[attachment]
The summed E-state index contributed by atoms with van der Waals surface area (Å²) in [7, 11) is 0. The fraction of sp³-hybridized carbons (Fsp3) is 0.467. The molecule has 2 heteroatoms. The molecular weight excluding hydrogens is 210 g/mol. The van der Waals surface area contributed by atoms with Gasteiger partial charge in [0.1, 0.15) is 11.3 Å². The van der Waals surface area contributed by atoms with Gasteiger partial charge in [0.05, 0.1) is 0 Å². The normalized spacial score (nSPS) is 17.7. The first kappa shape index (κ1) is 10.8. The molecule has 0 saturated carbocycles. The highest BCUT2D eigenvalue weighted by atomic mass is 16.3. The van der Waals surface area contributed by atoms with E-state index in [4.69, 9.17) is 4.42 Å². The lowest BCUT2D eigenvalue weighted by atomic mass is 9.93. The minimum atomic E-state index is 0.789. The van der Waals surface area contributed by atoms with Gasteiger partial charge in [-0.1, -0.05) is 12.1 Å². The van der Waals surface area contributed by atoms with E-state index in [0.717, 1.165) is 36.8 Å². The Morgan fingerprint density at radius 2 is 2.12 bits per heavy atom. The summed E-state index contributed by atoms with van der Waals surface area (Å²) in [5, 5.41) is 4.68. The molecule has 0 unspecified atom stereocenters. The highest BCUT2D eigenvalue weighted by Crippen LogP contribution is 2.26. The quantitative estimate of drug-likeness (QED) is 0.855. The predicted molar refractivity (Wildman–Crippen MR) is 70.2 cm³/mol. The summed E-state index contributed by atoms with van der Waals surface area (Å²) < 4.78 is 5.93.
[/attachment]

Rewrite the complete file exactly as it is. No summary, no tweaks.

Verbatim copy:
The summed E-state index contributed by atoms with van der Waals surface area (Å²) in [7, 11) is 0. The fraction of sp³-hybridized carbons (Fsp3) is 0.467. The molecule has 2 heteroatoms. The molecular weight excluding hydrogens is 210 g/mol. The van der Waals surface area contributed by atoms with Gasteiger partial charge in [0.1, 0.15) is 11.3 Å². The van der Waals surface area contributed by atoms with Gasteiger partial charge in [0.05, 0.1) is 0 Å². The normalized spacial score (nSPS) is 17.7. The first kappa shape index (κ1) is 10.8. The molecule has 0 saturated carbocycles. The highest BCUT2D eigenvalue weighted by atomic mass is 16.3. The van der Waals surface area contributed by atoms with E-state index in [4.69, 9.17) is 4.42 Å². The lowest BCUT2D eigenvalue weighted by atomic mass is 9.93. The minimum atomic E-state index is 0.789. The van der Waals surface area contributed by atoms with Gasteiger partial charge in [-0.1, -0.05) is 12.1 Å². The van der Waals surface area contributed by atoms with E-state index in [0.717, 1.165) is 36.8 Å². The Morgan fingerprint density at radius 2 is 2.12 bits per heavy atom. The summed E-state index contributed by atoms with van der Waals surface area (Å²) in [5, 5.41) is 4.68. The molecule has 0 unspecified atom stereocenters. The highest BCUT2D eigenvalue weighted by Crippen LogP contribution is 2.26. The quantitative estimate of drug-likeness (QED) is 0.855. The predicted molar refractivity (Wildman–Crippen MR) is 70.2 cm³/mol. The summed E-state index contributed by atoms with van der Waals surface area (Å²) < 4.78 is 5.93.